[7] Although this was an action in unlawful detainer, brought pursuant to Code of Civil Procedure section 1161a, subdivision 3, appellant was entitled to dispute the validity of the trustee's sale and to place respondent's title in issue. (Kartheiser v. Superior Court, 174 Cal. App. 2d 617, 620 [345 P.2d 135].) [8] The burden of proof rested upon respondent to show that the trust property had been duly sold to him and that his title was duly perfected. (Bliss v. Security-First Nat. Bank, 81 Cal. App. 2d 50, 58 [183 P.2d 312]; Seidell v. Anglo-California Trust Co., 55 Cal. App. 2d 913, 919-921 [132 P.2d 12].) The trial court heard all of the evidence and made extensive findings concerning the foreclosure proceedings, and concluded that the trustee's sale was legally held under the power of sale contained in the deed of trust. These findings are fully supported by the evidence. It is the rule that whether the particular facts of a given case justify setting aside a trustee's sale rests very largely in the discretion of the trial court. (Foge v. Schmidt, 101 Cal. App. 2d 681, 683 [226 P.2d 73]; Humboldt etc. Society v. March, 136 Cal. 321, 323 [68 P. 968].) We cannot say that here, in refusing to set aside the trustee's sale, the trial court has in any way abused the discretion committed to it. On the contrary, the trial court's ruling appears fair and just because we do not find in the record any offer on the part of appellant to pay the full amount of the debt for which the property was given as security. [9] Some disposition on the part of the appellant to do equity by tendering the amount of the debt due is a prerequisite to her demand for a judgment cancelling the trustee's sale. (Py v. Pleitner, 70 Cal. App. 2d 576, 582 [161 [230 Cal. App. 2d 269] P.2d 393], and cases cited. See also Shimpones v. Stickney, 219 Cal. 637, 649 [28 P.2d 673].)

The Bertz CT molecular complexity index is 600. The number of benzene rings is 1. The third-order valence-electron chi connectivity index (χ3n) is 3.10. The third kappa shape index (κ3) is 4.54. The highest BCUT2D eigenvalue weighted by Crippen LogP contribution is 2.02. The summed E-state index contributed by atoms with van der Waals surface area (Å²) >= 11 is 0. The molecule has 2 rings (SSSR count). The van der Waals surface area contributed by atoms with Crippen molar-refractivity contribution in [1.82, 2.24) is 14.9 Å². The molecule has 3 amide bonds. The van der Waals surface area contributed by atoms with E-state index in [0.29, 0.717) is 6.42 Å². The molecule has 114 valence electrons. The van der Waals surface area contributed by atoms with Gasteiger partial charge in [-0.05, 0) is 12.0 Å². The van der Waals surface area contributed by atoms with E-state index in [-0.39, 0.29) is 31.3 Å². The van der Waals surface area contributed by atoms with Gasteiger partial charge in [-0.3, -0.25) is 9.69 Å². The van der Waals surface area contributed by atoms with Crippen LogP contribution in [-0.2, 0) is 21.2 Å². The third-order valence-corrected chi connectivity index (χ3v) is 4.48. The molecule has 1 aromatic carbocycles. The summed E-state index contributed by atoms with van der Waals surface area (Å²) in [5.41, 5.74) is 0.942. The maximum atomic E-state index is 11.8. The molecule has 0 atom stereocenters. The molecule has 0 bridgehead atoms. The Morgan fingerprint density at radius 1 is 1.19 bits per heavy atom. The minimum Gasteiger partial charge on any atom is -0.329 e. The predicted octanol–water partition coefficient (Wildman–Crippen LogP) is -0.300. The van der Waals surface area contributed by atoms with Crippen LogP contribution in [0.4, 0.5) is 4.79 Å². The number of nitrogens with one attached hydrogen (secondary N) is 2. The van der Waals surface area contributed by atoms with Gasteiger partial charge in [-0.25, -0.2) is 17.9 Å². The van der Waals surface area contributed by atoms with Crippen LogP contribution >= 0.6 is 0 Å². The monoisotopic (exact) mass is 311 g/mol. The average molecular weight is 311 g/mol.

The judgment is affirmed.

Draper, P. J., and Devine, J., concurred.